Lee Kuan Yew was a champion debater, known for his articulation and wit. Watch him take on the American press when they ask him about Vietnam and marvel at how he dances, dodges and lands his killer blows. My favourite part, 7.45mins in, when an interviewer attempts to put words in his mouth and Lee Kuan Yew says “May I say what I mean myself in my own form of words? I think Americans have — I think it is a friendly habit of trying to help a person think for himself but I would rather do my own composition if I may.” He was our Original Gangster, even rejecting a US$3.3m bribe from the CIA with style, asking them to give Singapore US$33m in aid instead. However his style of leadership discouraged debate and critical thinking. Singaporeans have few chances to exercise their muscles of critical thinking without fear of recrimination or stern rebuke. Today Singaporeans lack soft skills in the workplace and struggle with expressing independent ideas and criticism.

In 2014, Singapore topped 131 cities globally to become the world’s most expensive city to live in, a pulsating city studded with Michelin-starred restaurants, monumental shopping malls, sky trains and futuristic parks.

Success however, comes with a price. In our case the trade off was a growing soullessness, sterility and obsession with material success. In a vacuum of ideology and ideals, most of us are motivated by the blunt instruments of greed and fear.

A Gallup poll in 2012 reported that Singapore ranked as the Least Emotional Country in the World with only 36% feeling either positive or negative emotions on a daily basis. The countries closest to us are Georgia, Lithuania and Russia. Emotions are just not an accepted feature of Singapore life. And don’t tell me that it’s an Asian thing because Hong Kong and China rank far, far higher than Singapore, in fact they are right smack in the middle of the list of 150 countries.

In fact, it could be precisely because we are so emotionally repressed and have so few avenues to express healthy emotion, that the death of Lee Kuan Yew has galvanised the entire country into a 24-7 spectacle of outward grief.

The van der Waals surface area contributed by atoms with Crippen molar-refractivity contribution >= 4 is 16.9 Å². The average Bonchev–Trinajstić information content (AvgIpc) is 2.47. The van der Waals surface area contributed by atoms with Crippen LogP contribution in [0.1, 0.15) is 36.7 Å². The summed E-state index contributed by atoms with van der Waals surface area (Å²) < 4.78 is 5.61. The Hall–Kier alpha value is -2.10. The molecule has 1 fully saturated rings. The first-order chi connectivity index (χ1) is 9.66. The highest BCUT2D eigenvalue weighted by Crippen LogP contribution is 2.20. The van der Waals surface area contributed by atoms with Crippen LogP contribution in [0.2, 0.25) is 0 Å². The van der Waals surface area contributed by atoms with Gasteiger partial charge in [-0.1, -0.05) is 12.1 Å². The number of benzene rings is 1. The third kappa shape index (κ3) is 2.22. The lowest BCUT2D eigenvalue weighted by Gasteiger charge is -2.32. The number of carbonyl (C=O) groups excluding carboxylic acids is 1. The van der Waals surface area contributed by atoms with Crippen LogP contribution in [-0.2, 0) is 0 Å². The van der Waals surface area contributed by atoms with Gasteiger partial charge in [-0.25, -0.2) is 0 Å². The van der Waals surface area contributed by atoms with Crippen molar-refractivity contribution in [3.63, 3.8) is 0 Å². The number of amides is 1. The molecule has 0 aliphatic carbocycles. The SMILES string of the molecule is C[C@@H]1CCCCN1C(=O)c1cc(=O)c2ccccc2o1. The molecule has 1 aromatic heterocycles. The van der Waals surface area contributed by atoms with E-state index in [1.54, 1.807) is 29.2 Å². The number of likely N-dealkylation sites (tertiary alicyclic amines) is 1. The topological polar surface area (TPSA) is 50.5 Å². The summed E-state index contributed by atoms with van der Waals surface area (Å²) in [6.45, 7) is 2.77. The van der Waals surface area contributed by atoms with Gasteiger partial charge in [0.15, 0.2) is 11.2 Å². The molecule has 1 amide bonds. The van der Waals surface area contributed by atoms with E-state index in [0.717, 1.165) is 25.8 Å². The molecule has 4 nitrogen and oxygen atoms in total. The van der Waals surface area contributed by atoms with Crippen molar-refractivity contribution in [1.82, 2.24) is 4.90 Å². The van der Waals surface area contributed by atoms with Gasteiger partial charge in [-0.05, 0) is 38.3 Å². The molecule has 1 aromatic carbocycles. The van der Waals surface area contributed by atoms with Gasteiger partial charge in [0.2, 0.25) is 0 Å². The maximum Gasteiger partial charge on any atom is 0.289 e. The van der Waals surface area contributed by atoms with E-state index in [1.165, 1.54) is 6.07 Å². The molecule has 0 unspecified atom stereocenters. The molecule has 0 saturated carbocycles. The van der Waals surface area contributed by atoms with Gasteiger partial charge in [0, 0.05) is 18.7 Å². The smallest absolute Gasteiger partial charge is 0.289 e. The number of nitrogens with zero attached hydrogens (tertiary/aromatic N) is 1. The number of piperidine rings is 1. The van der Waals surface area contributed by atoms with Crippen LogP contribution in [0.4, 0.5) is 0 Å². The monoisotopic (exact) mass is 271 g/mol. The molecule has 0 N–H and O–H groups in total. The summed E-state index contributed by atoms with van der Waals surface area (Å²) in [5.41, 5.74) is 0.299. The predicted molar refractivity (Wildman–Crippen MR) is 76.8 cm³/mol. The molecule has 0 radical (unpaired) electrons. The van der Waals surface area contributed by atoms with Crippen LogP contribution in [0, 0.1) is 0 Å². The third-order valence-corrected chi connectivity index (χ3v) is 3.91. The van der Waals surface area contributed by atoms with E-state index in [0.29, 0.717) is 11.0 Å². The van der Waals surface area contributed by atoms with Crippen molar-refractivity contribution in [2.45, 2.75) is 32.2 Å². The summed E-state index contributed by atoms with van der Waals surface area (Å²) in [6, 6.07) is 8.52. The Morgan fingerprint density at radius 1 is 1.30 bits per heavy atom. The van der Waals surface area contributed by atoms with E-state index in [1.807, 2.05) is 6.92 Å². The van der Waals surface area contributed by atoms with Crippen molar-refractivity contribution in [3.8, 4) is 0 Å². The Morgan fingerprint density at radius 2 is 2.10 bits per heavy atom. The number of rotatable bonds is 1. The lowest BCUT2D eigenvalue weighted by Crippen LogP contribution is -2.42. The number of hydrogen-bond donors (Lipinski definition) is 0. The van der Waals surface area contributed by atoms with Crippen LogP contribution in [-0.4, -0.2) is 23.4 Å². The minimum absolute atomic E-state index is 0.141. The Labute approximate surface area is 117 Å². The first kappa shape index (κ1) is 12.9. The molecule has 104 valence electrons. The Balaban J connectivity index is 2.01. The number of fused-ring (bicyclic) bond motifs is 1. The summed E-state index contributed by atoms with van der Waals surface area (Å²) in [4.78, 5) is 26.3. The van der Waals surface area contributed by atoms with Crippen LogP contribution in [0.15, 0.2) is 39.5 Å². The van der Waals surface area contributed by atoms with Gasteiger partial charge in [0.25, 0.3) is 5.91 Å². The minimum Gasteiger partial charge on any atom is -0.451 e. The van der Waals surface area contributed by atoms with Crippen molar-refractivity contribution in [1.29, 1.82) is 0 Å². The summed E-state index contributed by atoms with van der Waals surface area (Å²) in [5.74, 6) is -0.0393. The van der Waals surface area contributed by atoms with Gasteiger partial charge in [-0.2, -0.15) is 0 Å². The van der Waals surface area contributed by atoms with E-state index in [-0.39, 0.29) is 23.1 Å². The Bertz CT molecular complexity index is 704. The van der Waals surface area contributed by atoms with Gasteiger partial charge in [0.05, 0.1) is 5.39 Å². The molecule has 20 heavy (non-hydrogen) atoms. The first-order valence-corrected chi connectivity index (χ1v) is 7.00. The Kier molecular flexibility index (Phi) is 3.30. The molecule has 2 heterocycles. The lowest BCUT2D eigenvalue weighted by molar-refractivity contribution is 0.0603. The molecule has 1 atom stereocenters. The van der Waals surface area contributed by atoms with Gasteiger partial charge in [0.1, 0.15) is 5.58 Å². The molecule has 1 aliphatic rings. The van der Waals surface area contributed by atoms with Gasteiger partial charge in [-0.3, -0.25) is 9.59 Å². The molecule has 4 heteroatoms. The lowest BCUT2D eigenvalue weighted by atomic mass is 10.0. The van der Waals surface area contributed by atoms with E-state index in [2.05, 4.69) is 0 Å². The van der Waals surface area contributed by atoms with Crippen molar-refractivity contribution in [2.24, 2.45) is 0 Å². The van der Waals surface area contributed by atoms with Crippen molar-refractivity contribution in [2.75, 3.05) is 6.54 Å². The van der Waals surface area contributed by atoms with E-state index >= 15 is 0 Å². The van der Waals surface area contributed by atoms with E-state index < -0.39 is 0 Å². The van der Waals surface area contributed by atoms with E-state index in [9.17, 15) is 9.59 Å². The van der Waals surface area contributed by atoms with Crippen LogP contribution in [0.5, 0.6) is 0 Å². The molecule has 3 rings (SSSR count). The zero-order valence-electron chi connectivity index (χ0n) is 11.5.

Right now as I write this, there are people who have been queuing for 8 hours to pay their last respects to the man. Most of my friends have been in that queue at some point this week. I’ve seen their photographs on Facebook, looking happy even though they are in the sweltering tropical heat. The line snakes for kilometres, extending all the way into Chinatown.

Was he perfect? No. Was he feared? Yes. Was he loved by Singaporeans? Indisputably. That includes me.

I belong to a generation brought up by absentee fathers and he was a substitute father to all of us. After having run therapy retreats for a few years, I observe that most people are more damaged by fathers that didn’t care than fathers that cared but were too harsh.

Yesterday at family dinner, we cracked open a bottle of our own wine to celebrate our harvest. Swirling the wine about in its glass, Mark asked our six-year old to sniff it and identify the notes. “It smells like strawberries and… maybe Lee-Kuan-Yew.”, she pronounced emphatically, uttering a sentence never heard before in human history. She must have overheard myself and Mark discussing his death and legacy this whole week.

I hope that Singapore finds its feet again. Even more so, I hope it finds its soul. Our great leader has passed and this week I mourn for our nation’s loss but in a balanced way, I hope. While I admire the man, I also see how things could be different. I do not want my wine to smell like 91-year-old authoritarian, but today I raise a glass to you Lee Kuan Yew, our supernova, our goliath-fighting David. Respect, love and gratitude.





All pictures from The Straits Times